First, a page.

Rarest Olive Oil

 Brisighella lies about 40 miles southeast of Bologna, in the Lamone River valley. The landscape seems familiar —hillsides quilted in olive orchards and vines and helixes of cypress trees on the mountainsides, just like Tuscany. That’s because Brisighella is actually near the backdoor to Tuscany: Florence is just 48 miles up the valley and over the mountains. There’s a three-car train, the Faentina that makes the run several times a day, starting and ending in Faenza. It’s said to be one of the most scenic train rides in Italy.

 From a distance, Brisighella looks mighty. Two crags rise directly behind the town. On one, the 14th-century Castle Manfrediana flexes its bulging brick ramparts, while across the gorge, the slender 13th-century Torre dell’Orologio strikes the quarter hour all day long. The old town is closely woven around the base of the clock-tower crag. In fact, one row of houses is built right into the base and within it is a covered street, the Via degli Asini. That’s right, Street of the Asses, and so named because donkeys once plied it going to and from the chalk quarry up above. From here, the tangle of narrow streets tumbles lightly downhill past Piazza Carducci, the main square, and comes to rest at the rail station.

 Over the centuries, Brisighella has been notable for producing three things: cardinals (eight so far), berets (no longer), and olive oil.  The olive oil of Brisighella was the first in Italy to be awarded the D.O.P. or Denominazione di Origine Protetta. It is to olive oil what AOC or DOCG is to wine, a guarantee that the oil has been produced according to strict quality standards, and that the olives come from a delimited geographic area.

 The oil is a bit of a secret, “known more among chefs than the public. That’s probably because it is one of the rarest Italian olive oils: The DOP is an isthmus that stretches six kilometers (3.6 miles) north and six kilometers south of the town. Three varietals are cultivated here: Nostrana, Ghiacciola, and Orfana. Nostrana makes up the bulk of the production, 50,000 half-liter bottles annually, 30 percent of which is D.O.P. (It’s not that the rest is lacking, but rather a function of European Union regulatory minutiae too complicated to go into.) Nostrana D.O.P. is strong, yet restrained, and in taste an unusual duet of artichoke and metallic overtones.

 With the Ghiacciola and Orfana, we’re down to drops in the bucket. There are only 3,500 half-liter bottles of Ghiacciola, which is sold under the name “Nobil Drupa,” produced each year, and 600 half-liter bottles of Orfana, which is sold as “Orfanello.” These are unique oils, the lack of a D.O.P. designation notwithstanding. Both quilt the tongue and palate, with Orfanello being the lighter of the two. Whereas the Ghiacciolo offers layers of grassiness and hints of citrus, then turns brashly peppery in the back of the throat.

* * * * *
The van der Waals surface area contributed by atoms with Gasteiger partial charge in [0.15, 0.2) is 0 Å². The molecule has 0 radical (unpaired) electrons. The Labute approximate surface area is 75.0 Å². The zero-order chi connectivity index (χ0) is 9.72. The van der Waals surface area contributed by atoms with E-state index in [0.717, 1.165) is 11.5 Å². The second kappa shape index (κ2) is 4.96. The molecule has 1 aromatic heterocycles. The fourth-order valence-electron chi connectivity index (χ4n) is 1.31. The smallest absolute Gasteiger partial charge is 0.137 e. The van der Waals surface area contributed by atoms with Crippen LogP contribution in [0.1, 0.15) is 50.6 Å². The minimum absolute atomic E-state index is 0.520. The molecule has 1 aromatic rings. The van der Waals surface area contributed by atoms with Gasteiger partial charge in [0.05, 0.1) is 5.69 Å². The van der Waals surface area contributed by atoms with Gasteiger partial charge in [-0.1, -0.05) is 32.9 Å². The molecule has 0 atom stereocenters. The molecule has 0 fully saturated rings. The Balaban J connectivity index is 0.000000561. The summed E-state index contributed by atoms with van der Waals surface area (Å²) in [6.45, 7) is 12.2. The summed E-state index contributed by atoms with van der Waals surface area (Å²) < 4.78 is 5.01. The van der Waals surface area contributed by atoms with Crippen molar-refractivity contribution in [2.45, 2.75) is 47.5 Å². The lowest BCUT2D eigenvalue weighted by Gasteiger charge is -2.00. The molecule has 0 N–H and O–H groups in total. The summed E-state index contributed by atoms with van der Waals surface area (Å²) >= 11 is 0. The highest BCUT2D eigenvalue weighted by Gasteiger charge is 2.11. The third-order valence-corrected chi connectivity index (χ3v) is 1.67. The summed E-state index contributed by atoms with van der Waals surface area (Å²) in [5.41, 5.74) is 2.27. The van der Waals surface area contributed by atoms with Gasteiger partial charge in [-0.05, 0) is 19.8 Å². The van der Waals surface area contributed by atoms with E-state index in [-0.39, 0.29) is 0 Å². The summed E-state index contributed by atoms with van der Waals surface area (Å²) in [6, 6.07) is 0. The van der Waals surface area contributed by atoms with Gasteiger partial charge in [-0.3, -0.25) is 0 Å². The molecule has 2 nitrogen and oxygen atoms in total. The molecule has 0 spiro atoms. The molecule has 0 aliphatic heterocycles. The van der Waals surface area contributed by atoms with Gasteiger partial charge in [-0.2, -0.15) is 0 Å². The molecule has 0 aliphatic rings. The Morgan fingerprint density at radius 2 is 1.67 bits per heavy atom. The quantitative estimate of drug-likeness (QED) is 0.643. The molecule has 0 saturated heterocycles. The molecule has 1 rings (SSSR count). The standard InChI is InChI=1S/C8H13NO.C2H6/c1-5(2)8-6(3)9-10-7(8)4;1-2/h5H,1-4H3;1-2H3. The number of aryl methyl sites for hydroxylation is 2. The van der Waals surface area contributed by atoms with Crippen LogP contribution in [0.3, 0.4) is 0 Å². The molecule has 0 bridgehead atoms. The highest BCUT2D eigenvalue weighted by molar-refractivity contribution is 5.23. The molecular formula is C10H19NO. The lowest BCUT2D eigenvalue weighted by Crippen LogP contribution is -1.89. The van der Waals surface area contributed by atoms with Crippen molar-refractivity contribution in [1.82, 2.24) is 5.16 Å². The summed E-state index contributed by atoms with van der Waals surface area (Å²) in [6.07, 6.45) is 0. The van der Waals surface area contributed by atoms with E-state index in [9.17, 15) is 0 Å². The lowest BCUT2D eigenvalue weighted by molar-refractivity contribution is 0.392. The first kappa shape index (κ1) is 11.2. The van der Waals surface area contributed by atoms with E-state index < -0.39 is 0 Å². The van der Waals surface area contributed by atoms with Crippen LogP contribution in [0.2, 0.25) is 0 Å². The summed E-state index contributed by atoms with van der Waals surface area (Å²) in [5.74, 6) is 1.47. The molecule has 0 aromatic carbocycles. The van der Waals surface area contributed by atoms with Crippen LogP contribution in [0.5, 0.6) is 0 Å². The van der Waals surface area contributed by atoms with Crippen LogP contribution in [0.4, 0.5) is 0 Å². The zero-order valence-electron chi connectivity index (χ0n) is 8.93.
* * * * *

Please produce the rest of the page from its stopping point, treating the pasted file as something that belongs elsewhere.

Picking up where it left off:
The town received the D.O.P in 1996 and then it was paid a strange compliment: The entire harvest, 27,000 liters, was stolen. The thieves drove up to the cooperative in tanker trucks on a Sunday night, pumped out the contents, and were who knows where by the time the theft was discovered on Monday morning.

 Brisighella seems perfectly placed, close to Florence and Bologna. So where is everyone? It turns out that the Florentines don’t cross the Apennines, and I guess you can’t blame them, given the beauty of Tuscany. And wealthy Bolognesi prefer the hills south of the city for their weekends. Milan? Too long a drive, even by Ferrari or Lamborghini. Which leaves Brisighella for the rest of us. Stumble upon it while you can.


The unique taste is the result of an unusual concurrence of temperature, wind, and soil. Brisighella is at the margin of olive cultivation, “a cold spot”. Temperatures are cooler than in Tuscany during the growing season, which makes the olives mature slowly, but more importantly keeps out a pest, the mosca d’olivia. This fly, common in Italy, drills through the skin of the olive and in feeding on the ripening fruit, makes it turn sour.

But the trees could not survive the winter in Brisighella if it were not for a quirk of geography. The stretch of Apennines to the west are lower than the rest of the chain, which allows a warm breeze from Tuscany to come through during the winter. That helps keep the trees alive, as does the lack of fog, which olive trees do not tolerate well, and the peculiar soil. There’s a strata of chalk underground that acts like a battery holding heat in summer and releasing it in winter.

These factors contribute greatly to the unique taste of the oil. The cold forces the olive to produce more oliec (a fat) and less acidity, which accounts for the thick texture and long finish. Brisighella oil has an acidity of 0.15-0.30 percent, which is practically nothing. (The law allows 0.80 percent.) Moreover, the olives develop a high concentration of polyphenols, which preserve the oil. Ghiaccola has 700mg/ltr versus an average of 200-300mg/ltr for Italian oil. The bottom line: You get more taste from less oil.

 You can taste and buy Nostrana D.O.P., Nobil Drupa, and Orfanello, as well as a number of other bottling’s, at the Cooperative, not far outside of town on via Strada (direction Fognano).


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